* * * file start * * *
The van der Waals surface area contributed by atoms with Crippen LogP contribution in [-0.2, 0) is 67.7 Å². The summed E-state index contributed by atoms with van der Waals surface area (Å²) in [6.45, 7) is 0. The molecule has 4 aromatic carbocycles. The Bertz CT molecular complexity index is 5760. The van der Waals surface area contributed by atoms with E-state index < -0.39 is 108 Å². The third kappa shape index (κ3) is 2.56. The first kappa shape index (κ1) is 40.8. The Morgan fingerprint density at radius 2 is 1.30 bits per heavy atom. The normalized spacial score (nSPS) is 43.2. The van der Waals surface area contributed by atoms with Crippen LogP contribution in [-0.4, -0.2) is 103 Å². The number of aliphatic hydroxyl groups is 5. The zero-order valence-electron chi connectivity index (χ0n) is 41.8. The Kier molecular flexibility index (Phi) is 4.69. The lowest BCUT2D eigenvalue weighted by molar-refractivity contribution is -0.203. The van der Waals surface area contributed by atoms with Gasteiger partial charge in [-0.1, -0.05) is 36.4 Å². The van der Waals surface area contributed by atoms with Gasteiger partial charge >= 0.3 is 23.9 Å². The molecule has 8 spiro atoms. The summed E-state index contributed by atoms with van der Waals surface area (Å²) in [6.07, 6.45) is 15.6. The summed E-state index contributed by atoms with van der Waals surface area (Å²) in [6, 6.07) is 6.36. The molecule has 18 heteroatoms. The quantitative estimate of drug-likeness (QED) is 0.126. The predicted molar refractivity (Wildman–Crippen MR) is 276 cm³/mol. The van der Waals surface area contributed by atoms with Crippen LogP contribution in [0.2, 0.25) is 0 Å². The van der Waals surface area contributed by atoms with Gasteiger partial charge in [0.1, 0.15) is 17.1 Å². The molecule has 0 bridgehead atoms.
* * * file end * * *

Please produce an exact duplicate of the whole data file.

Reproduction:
The van der Waals surface area contributed by atoms with Crippen LogP contribution in [-0.2, 0) is 67.7 Å². The summed E-state index contributed by atoms with van der Waals surface area (Å²) in [6.45, 7) is 0. The molecule has 4 aromatic carbocycles. The Bertz CT molecular complexity index is 5760. The van der Waals surface area contributed by atoms with E-state index < -0.39 is 108 Å². The third kappa shape index (κ3) is 2.56. The first kappa shape index (κ1) is 40.8. The Morgan fingerprint density at radius 2 is 1.30 bits per heavy atom. The normalized spacial score (nSPS) is 43.2. The van der Waals surface area contributed by atoms with Crippen LogP contribution in [-0.4, -0.2) is 103 Å². The number of aliphatic hydroxyl groups is 5. The zero-order valence-electron chi connectivity index (χ0n) is 41.8. The Kier molecular flexibility index (Phi) is 4.69. The lowest BCUT2D eigenvalue weighted by molar-refractivity contribution is -0.203. The van der Waals surface area contributed by atoms with Gasteiger partial charge in [-0.1, -0.05) is 36.4 Å². The van der Waals surface area contributed by atoms with Gasteiger partial charge >= 0.3 is 23.9 Å². The molecule has 8 spiro atoms. The summed E-state index contributed by atoms with van der Waals surface area (Å²) in [6.07, 6.45) is 15.6. The summed E-state index contributed by atoms with van der Waals surface area (Å²) in [6, 6.07) is 6.36. The molecule has 18 heteroatoms. The quantitative estimate of drug-likeness (QED) is 0.126. The predicted molar refractivity (Wildman–Crippen MR) is 276 cm³/mol. The van der Waals surface area contributed by atoms with Crippen LogP contribution in [0.2, 0.25) is 0 Å². The van der Waals surface area contributed by atoms with Gasteiger partial charge in [0.1, 0.15) is 17.1 Å². The molecule has 0 bridgehead atoms.